As seen on TV, now in stores and our lives
The whole Iron Cupcake competition at the Milwaukee Art Museum’s MAM After Dark: A Very Velvet Holiday got me to thinking about cupcakes. It also doesn’t help any that what I really want for Christmas is the Big Top Cupcake maker.
To the uninitiated, please watch this commercial. It’s been re-posted on YouTube by a user called AsSeenOnTvFan:
So, I am that little boy you see above from the excerpt of the website’s front page. I’m also a pretty good cook who is on the fence about the ability of silicone baking molds to turn out properly; I’m a pseudo-purist when it comes to the definition of a cupcake; and I should really join a C.A. (Consumers Anonymous) group, because I’m a sap when it comes to buying items I’ve seen on late-night television that later appear on a special shelf at Walgreens or Target.
The allure of the overnight infomercial products, the late Billy Mays ads still out there pitching OxiClean, the ridiculous shape-up tool and the cult that grows around items like the Snuggie is a recognition that it’s not something you need to survive — but something that you want. At the very least, it’s a convenience built around a more basic tool like the the amazing rubber broom that outsweeps a regular straw broom. Yes, I bought one of those and love it. I also have a huge credit card debt and a house full of gadgets sitting next to its basic counterparts.
The cupcake presents a similar dilemma. On its own, a cupcake is relatively nutritionless. But when a pretty pink frosted cake with chocolate swirls hidden inside hits all of the right pleasure receptors, logic goes out the window. You can dress up a cupcake into the devilish concoction pictured to the right, but despite a magical transformation from Hostess CupCakes to culinary pastry — it’s still just a lot of sugar. Now, make it 25 times bigger, even larger than a three-layer cake. That’s “Big Top Cupcake.” That’s crazy huge, and that’s America.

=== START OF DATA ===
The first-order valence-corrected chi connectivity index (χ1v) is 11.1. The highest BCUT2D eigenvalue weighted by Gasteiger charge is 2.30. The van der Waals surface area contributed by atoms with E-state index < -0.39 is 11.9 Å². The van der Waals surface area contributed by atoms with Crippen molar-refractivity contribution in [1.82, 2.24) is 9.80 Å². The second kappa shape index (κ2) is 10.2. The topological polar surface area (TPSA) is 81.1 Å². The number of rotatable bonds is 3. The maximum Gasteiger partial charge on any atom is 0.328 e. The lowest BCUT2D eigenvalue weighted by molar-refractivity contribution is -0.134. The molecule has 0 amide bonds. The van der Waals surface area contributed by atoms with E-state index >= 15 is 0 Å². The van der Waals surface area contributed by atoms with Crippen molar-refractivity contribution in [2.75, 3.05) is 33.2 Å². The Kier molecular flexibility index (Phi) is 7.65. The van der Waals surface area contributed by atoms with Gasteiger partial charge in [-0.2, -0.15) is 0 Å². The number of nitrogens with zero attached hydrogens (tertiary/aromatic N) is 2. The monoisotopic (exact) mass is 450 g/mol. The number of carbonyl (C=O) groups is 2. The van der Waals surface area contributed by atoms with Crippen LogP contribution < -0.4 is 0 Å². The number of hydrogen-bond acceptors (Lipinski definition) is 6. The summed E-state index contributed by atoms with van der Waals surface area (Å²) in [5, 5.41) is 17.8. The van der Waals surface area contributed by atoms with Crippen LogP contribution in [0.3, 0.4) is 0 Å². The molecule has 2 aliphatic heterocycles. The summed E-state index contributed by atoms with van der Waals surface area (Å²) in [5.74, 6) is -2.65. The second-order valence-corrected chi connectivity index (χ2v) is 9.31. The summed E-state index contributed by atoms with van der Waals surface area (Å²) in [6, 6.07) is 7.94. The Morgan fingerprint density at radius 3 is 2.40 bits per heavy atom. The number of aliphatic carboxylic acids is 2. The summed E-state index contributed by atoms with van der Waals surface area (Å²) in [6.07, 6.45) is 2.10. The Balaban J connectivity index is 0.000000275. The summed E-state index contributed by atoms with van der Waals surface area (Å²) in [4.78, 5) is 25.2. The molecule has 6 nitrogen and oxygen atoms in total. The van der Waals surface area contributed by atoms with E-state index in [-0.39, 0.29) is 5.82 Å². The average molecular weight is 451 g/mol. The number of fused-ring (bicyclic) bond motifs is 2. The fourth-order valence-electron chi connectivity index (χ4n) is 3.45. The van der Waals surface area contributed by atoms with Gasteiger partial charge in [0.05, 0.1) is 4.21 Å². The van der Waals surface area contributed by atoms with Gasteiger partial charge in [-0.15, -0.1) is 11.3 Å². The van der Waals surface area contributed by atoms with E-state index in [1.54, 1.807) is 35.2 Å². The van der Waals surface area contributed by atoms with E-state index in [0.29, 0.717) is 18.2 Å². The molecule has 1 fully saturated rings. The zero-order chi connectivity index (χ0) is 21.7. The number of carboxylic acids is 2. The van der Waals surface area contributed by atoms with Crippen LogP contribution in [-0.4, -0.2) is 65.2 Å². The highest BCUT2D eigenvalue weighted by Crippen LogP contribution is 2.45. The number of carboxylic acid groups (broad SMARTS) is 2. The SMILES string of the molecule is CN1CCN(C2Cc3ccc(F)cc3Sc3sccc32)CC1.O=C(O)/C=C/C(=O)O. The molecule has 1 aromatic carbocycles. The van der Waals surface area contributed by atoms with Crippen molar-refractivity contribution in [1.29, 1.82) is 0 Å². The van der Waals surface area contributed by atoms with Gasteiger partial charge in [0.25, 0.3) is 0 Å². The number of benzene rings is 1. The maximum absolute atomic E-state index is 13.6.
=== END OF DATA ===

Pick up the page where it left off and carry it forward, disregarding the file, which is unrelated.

What is it about new modes of product delivery and lifestyle comfort (see: Freedom Wand) that gets us all crazy? Perhaps, it’s our love of invention. Somebody had to invent the lightbulb, but then somebody had to invent the compact fluorescent light bulb. LED-based lightbulbs have been around for awhile, too, but it was only when they became practical did governments change over stoplights and streetlamps to that technology. It took a real genius to invent a “throwie.”
The modern American lifestyle is filled with choices about how to live it. Practicality and common use tend to fall by the wayside right along with a steady flow of income. We can crush an empty can with our foot, or we can take all that soda and beer we drink in a week and use a garage wall-mounted aluminum can crusher.
Perhaps, Friday’s MAM event will help me to see cupcakes as an art form. I feel relatively empty inside about them right now. I would feel good about an elevation in their status, but then we would end up encouraging more cupcake-only bakeries. New York and Seattle already went through those pains, and while Milwaukee is behind the nation in urban trends this is one I could live without. I’d rather just walk into a neighborhood bakery that has cupcakes, beignets, donuts, fritters, paczkis, muffins, scones, elephant ears and the other essentials.